Kite-powered ship embarks on voyage to cross Atlantic
Wednesday 23 January 2008
The first cargo ship in the world to be pulled by a giant parachute-shaped kite set out on a transatlantic voyage yesterday in an attempt to prove that wind can once again be used as a viable and "green" source of propulsion for commercial shipping of the future.
The German-owned Beluga SkySails is a 400ft diesel-powered freighter equipped with a 160 sq metre, remote-controlled kite that can be flown 600ft above its bows, thereby cutting the vessel's fuel consumption.
The ship left the German port of Bremerhaven yesterday for Guanta in Venezuela carrying a cargo of chipboard factory parts. "The voyage will take about 18 days and we expect to hoist the kite as soon as we hit easterly trade winds south of the Azores," said Verena Frank, the spokeswoman for the SkySails company.
Stephan Wrage, 34, an industrial engineer who developed his SkySail after dreaming up the idea as a kite-flying schoolboy, said his invention had the potential to be used by at least 60 per cent of the world's 100,000 commercial vessels and could cut their overall annual fuel consumption by up to 35 per cent.
"Only the tough conditions imposed on a ship during a long voyage of this kind can show whether the SkySail is effective and whether the materials can stand up to the stresses and strains it will undergo," Mr Wrage said.
His kite is radically different from the canvas of square-rigged sailing ships which were last used as commercial cargo carriers in the 1950s. Instead of being held in place by spars and ropes as the wind fills it, the "SkySail" performs acrobatics carving a steady figure-of-eight pattern through the air above the ship.
Its movements are controlled by a computer linked to the kite by a cable housed inside the thick synthetic hawser holding it to the ship. While performing its figure-of-eight movements, the kite reaches speeds more than four times that of the prevailing wind. "The effect is to dramatically increase the kite's pulling power," said Ms Frank of SkySails.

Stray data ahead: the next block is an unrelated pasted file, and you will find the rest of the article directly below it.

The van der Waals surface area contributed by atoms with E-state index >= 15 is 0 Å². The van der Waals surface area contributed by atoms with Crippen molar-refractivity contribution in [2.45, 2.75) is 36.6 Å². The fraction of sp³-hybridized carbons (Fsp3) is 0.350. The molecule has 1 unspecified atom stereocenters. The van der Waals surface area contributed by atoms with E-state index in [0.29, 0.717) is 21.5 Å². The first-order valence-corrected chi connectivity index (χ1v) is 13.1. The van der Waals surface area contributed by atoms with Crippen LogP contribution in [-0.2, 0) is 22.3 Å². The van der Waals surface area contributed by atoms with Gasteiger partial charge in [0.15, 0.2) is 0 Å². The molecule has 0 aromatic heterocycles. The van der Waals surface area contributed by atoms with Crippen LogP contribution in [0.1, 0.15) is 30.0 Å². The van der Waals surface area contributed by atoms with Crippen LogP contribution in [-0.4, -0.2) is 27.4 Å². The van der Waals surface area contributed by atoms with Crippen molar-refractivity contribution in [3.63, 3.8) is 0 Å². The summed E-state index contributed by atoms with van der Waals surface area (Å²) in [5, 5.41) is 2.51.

The company has already conducted more than 2,000 hours of tests on prototype kites. The voyage of the Beluga SkySails will focus on the ability of the kite and is cables to withstand fabric damage caused by strong sunlight and the chafe resulting from a constant 16-tonne pull on the weaving of the SkySail.
The Beluga Skysails crew also plan to fly the kite on the return trip. Ms Frank said: "The ship is due to pick up a cargo in Boston on its return voyage which will take it north of the Azores. At that point it should pick up westerly trade winds that should blow her back to her home port."
- 1 BBC told new political editor must be 'impartial' with Nick Robinson reportedly stepping down
- 2 Number of young homeless people in Britain is 'more than three times the official figures'
- 3 Humans of New York image of crying gay teen receives best response yet from Ellen DeGeneres
- 4 The map showing the most dangerous tourist destinations in Europe, according to the Foreign Office
- 5 Swedish minister gives strongest case yet on why EU should stop turning away asylum seekers
BBC told new political editor must be 'impartial' with Nick Robinson reportedly stepping down
Isis propaganda video shows 25 Syrian soldiers executed by teenage militants in Palmyra
Number of young homeless people in Britain is 'more than three times the official figures'
Humans of New York image of crying gay teen receives best response yet from Ellen DeGeneres
The map showing the most dangerous tourist destinations in Europe, according to the Foreign Office
More Britons believe that multiculturalism makes the country worse - not better, says poll
Nathan Collier: Montana man inspired by same-sex marriage ruling requests right to wed two wives
Greece crisis: IMF was pushed around by Angela Merkel and Nicholas Sarkozy – and now it is being humiliated
Forget little green men – aliens will look like humans, says Cambridge University evolution expert
Girl, 7, stares down hate preacher at Ohio festival with pro-LGBT rainbow flag gesture
Osborne to cap family benefits at £23,000 – announced ahead of his post-election Budget
£7 - £10 per hour: Recruitment Genius: This care provider is looking for Home ...
£30000 - £35000 per annum: Recruitment Genius: One of the UK's leading web des...
£27000 - £35000 per annum: Recruitment Genius: A growing, successful, friendly...
£16000 - £25000 per annum: Recruitment Genius: This family owned, independent ...